Build on information and processes already in place to lift your e-mail program's performance. Five tips to get you started.
Once you see how e-mail segmentation can help lift your e-mail marketing program's performance, you'll want to find more ways to apply it. The welcome e-mail series is an excellent place to start, because you'll be able to build on information and processes you already have in place.
Your welcome program should dramatically outperform the rest of your e-mail program. If not, you're really doing something wrong. Recency is a powerful tool for direct marketers.
In a quick (unscientific) review of clients I've worked with, the average welcome series generated six times the revenue per e-mail sent when compared to the rest of their e-mail program. The worst performing welcome message had over twice the revenue per e-mail sent compared to the total program.
The welcome e-mail has been getting more attention lately as a way to build customer engagement beginning immediately after opt-in. However, it also helps you build your segmentation program because it requires you to market differently to a specific subscriber segment: the newbie.
Why a Welcome Message?
Let me be clear right at the start. When I talk about welcome e-mails, I don't mean the terse text-format message your e-mail program generates when someone opts in to your program: "You have successfully subscribed to Acme's e-mail program." Several great brands, such as American Eagle Outfitters and J.C. Penney, still use a simple plain text message like this.
How do customers respond to a "mission accomplished" message? They delete the message and go on to the next. Out of sight, out of mind.
A well-done welcome e-mail says "Thanks!" and so much more. It draws the new subscriber into your e-mail program right away by:
Why Segment for a Welcome Series?
Although the welcome e-mail starts the subscriber relationship on the right foot, about one quarter of retail-oriented e-mailers don't send one, according to the "2009 Retail Welcome E-mail Benchmark Study" done by the e-mail agency Smith-Harmon. Only about 9 percent go the extra mile to create an automated welcome series, sent over a set period of time to warm up new subscribers.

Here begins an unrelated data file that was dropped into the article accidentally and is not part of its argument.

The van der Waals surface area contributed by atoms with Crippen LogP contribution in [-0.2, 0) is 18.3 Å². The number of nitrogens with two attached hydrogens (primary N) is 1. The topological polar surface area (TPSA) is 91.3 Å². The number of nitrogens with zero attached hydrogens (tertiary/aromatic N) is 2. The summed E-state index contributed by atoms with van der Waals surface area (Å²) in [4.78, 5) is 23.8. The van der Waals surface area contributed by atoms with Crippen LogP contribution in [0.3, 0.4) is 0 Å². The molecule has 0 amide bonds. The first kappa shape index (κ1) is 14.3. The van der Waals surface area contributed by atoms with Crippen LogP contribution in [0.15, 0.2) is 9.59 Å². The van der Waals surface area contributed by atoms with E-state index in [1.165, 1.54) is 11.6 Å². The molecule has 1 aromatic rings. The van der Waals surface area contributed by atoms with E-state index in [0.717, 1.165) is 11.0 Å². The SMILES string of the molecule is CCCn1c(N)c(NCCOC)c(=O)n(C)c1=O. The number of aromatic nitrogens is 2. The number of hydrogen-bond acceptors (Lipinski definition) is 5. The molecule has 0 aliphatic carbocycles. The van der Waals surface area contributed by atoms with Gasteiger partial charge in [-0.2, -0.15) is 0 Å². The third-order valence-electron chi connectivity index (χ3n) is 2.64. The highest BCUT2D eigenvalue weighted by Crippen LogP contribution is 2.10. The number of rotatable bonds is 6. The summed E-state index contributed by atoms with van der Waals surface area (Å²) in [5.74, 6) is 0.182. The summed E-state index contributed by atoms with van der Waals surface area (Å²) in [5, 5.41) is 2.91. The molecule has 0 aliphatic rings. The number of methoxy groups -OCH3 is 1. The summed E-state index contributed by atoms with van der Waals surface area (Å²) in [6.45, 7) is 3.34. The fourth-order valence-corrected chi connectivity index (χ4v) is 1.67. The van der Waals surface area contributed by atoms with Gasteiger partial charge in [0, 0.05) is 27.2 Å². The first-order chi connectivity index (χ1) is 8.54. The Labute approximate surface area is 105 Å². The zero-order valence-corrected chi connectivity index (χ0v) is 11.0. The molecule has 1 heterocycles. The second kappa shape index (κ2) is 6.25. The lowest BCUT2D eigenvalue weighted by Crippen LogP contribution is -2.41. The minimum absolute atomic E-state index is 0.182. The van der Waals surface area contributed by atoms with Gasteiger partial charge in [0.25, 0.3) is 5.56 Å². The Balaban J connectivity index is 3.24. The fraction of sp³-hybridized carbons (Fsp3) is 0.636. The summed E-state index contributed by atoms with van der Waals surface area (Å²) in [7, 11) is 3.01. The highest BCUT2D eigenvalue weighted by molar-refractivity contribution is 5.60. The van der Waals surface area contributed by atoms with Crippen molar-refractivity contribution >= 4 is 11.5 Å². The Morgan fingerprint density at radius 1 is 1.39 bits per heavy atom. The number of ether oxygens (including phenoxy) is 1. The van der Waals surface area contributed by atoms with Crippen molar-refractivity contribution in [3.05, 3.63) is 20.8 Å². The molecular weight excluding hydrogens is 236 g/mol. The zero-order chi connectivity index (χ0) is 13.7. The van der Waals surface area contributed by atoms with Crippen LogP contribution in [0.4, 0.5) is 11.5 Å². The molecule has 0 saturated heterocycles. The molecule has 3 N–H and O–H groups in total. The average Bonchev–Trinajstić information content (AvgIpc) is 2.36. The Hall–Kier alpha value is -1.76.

The most sophisticated e-mail marketers send a different e-mail stream to new subscribers. Instead of dumping them into the heavy traffic of weekly or daily promotions and offers, these welcome programs send a specific set of messages that can include:
When you segment out new subscribers for special treatment, you can also watch for telltale signs of discontent, such as immediate opt-outs, spam complaints, or lack of activity. The previous list can help measure engagement, such as filling out profiles or seeking instructions on using a service. Subscribers who don't click those key clicks can be segmented again and sent reminders or surveys explaining why they haven't acted yet.
Quick Tips for Better Welcome Messages
Your efforts to segment your database and send these targeted, automated messages won't pay off unless your messages can deliver their payload every time. These tips will help you get started:
This gallery of welcome messages will show you what's possible and what works. You might be amazed to see how much you can accomplish with just a few tweaks, a little design upgrade, and a few added dimensions in a single message. You'll also find more explanation in this blog post.
Bottom Line: Start Today!
You don't have to wait until your segmentation process is complete before upgrading your welcome e-mail. Begin today by replacing the default or standard automated message with one that truly welcomes your new subscribers, makes them feel part of your program, and encourages better interaction.
Have an opinion about any of the welcome messages posted in the gallery? Comment below!
Ed Henrich is vice president of professional services for Responsys, leading the company's creative, campaign development, strategy, and analytics teams to produce award-winning and profitable client e-mail marketing programs. Ed is a pioneer in the e-mail marketing industry, having joined Post Communications (now Yesmail) in 1997 when it was a five-person startup. For eight years, he was the company's vice president of client services, then president. Before that, Ed was a venture capitalist at Internet Capital Group and a senior consultant with McKinsey & Company. A former Fulbright Scholar to Australia in Control Systems Engineering, Ed holds a PhD and an MS from UCLA and a BS from Drexel University. Follow him at his blog, LinkedIn, or Facebook.
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